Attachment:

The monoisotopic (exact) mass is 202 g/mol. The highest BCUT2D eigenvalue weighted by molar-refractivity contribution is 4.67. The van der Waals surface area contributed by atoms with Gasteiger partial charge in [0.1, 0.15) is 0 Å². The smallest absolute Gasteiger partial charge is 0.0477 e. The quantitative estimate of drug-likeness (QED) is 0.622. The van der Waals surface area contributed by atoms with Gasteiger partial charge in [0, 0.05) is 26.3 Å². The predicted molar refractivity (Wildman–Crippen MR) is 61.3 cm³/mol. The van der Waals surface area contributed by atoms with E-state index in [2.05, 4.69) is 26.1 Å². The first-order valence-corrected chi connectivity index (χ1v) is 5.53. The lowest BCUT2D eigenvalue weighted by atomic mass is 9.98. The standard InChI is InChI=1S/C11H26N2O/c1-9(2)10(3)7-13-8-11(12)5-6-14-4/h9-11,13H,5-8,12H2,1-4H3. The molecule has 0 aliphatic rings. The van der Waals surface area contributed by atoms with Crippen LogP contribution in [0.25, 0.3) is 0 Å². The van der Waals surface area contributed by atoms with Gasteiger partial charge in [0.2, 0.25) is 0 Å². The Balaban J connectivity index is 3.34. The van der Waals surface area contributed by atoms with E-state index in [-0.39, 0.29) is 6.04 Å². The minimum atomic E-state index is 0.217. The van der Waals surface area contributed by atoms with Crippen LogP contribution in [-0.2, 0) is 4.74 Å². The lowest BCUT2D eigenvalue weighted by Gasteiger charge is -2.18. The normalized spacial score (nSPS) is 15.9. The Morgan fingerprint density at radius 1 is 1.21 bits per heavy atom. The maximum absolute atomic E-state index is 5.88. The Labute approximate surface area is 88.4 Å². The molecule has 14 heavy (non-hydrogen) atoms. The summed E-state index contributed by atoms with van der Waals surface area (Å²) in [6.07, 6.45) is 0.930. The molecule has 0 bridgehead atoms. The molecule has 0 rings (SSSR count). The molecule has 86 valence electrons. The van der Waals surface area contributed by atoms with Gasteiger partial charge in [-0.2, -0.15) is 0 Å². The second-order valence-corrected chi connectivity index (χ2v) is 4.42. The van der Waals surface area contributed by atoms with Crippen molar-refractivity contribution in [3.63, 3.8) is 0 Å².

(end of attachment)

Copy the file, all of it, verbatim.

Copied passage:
The monoisotopic (exact) mass is 202 g/mol. The highest BCUT2D eigenvalue weighted by molar-refractivity contribution is 4.67. The van der Waals surface area contributed by atoms with Gasteiger partial charge in [0.1, 0.15) is 0 Å². The smallest absolute Gasteiger partial charge is 0.0477 e. The quantitative estimate of drug-likeness (QED) is 0.622. The van der Waals surface area contributed by atoms with Gasteiger partial charge in [0, 0.05) is 26.3 Å². The predicted molar refractivity (Wildman–Crippen MR) is 61.3 cm³/mol. The van der Waals surface area contributed by atoms with E-state index in [2.05, 4.69) is 26.1 Å². The first-order valence-corrected chi connectivity index (χ1v) is 5.53. The lowest BCUT2D eigenvalue weighted by atomic mass is 9.98. The standard InChI is InChI=1S/C11H26N2O/c1-9(2)10(3)7-13-8-11(12)5-6-14-4/h9-11,13H,5-8,12H2,1-4H3. The molecule has 0 aliphatic rings. The van der Waals surface area contributed by atoms with Crippen LogP contribution in [0.25, 0.3) is 0 Å². The van der Waals surface area contributed by atoms with Gasteiger partial charge in [0.2, 0.25) is 0 Å². The Balaban J connectivity index is 3.34. The van der Waals surface area contributed by atoms with E-state index in [-0.39, 0.29) is 6.04 Å². The minimum atomic E-state index is 0.217. The van der Waals surface area contributed by atoms with Crippen LogP contribution in [-0.2, 0) is 4.74 Å². The lowest BCUT2D eigenvalue weighted by Gasteiger charge is -2.18. The normalized spacial score (nSPS) is 15.9. The Morgan fingerprint density at radius 1 is 1.21 bits per heavy atom. The maximum absolute atomic E-state index is 5.88. The Labute approximate surface area is 88.4 Å². The molecule has 14 heavy (non-hydrogen) atoms. The summed E-state index contributed by atoms with van der Waals surface area (Å²) in [6.07, 6.45) is 0.930. The molecule has 0 bridgehead atoms. The molecule has 0 rings (SSSR count). The molecule has 86 valence electrons. The van der Waals surface area contributed by atoms with Gasteiger partial charge in [-0.2, -0.15) is 0 Å². The second-order valence-corrected chi connectivity index (χ2v) is 4.42. The van der Waals surface area contributed by atoms with Crippen molar-refractivity contribution in [3.63, 3.8) is 0 Å².